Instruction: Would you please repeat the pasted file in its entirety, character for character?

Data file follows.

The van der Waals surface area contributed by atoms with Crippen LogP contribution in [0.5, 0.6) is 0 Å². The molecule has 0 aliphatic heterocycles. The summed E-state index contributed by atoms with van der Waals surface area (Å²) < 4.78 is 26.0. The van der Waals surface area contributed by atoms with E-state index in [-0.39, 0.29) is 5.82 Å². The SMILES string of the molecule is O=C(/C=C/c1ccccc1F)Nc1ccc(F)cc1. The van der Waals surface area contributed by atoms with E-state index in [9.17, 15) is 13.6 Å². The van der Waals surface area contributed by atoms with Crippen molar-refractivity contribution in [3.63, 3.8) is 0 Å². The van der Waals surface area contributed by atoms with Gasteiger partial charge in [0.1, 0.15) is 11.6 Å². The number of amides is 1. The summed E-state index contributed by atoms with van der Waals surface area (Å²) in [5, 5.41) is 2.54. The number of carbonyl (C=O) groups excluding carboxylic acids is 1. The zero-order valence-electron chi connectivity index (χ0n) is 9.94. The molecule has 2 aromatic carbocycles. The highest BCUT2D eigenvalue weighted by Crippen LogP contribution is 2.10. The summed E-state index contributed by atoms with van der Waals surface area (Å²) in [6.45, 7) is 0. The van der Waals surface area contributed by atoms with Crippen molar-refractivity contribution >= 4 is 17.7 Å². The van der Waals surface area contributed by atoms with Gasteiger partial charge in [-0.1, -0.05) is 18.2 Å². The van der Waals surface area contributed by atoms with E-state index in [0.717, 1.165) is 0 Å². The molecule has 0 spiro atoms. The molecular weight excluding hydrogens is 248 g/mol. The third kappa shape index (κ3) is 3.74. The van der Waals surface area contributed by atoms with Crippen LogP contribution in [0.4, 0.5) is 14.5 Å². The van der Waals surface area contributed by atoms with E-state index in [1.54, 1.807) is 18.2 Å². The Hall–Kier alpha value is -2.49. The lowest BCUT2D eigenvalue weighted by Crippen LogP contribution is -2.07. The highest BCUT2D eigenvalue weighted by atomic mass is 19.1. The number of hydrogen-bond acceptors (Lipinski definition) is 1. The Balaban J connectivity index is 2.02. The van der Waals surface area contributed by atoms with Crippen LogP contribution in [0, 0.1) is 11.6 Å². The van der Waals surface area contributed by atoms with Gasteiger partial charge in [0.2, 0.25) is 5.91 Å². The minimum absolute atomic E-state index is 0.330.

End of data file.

The van der Waals surface area contributed by atoms with Crippen LogP contribution in [0.5, 0.6) is 0 Å². The molecule has 0 aliphatic heterocycles. The summed E-state index contributed by atoms with van der Waals surface area (Å²) < 4.78 is 26.0. The van der Waals surface area contributed by atoms with E-state index in [-0.39, 0.29) is 5.82 Å². The SMILES string of the molecule is O=C(/C=C/c1ccccc1F)Nc1ccc(F)cc1. The van der Waals surface area contributed by atoms with E-state index in [9.17, 15) is 13.6 Å². The van der Waals surface area contributed by atoms with Crippen molar-refractivity contribution in [3.63, 3.8) is 0 Å². The van der Waals surface area contributed by atoms with Gasteiger partial charge in [0.1, 0.15) is 11.6 Å². The number of amides is 1. The summed E-state index contributed by atoms with van der Waals surface area (Å²) in [5, 5.41) is 2.54. The number of carbonyl (C=O) groups excluding carboxylic acids is 1. The zero-order valence-electron chi connectivity index (χ0n) is 9.94. The molecule has 2 aromatic carbocycles. The highest BCUT2D eigenvalue weighted by Crippen LogP contribution is 2.10. The summed E-state index contributed by atoms with van der Waals surface area (Å²) in [6.45, 7) is 0. The van der Waals surface area contributed by atoms with Crippen molar-refractivity contribution >= 4 is 17.7 Å². The van der Waals surface area contributed by atoms with Gasteiger partial charge in [-0.1, -0.05) is 18.2 Å². The van der Waals surface area contributed by atoms with E-state index in [0.717, 1.165) is 0 Å². The molecule has 0 spiro atoms. The molecular weight excluding hydrogens is 248 g/mol. The third kappa shape index (κ3) is 3.74. The van der Waals surface area contributed by atoms with Crippen LogP contribution in [0.4, 0.5) is 14.5 Å². The van der Waals surface area contributed by atoms with E-state index in [1.54, 1.807) is 18.2 Å². The Hall–Kier alpha value is -2.49. The lowest BCUT2D eigenvalue weighted by Crippen LogP contribution is -2.07. The highest BCUT2D eigenvalue weighted by atomic mass is 19.1. The number of hydrogen-bond acceptors (Lipinski definition) is 1. The Balaban J connectivity index is 2.02. The van der Waals surface area contributed by atoms with Crippen LogP contribution in [0, 0.1) is 11.6 Å². The van der Waals surface area contributed by atoms with Gasteiger partial charge in [0.2, 0.25) is 5.91 Å². The minimum absolute atomic E-state index is 0.330.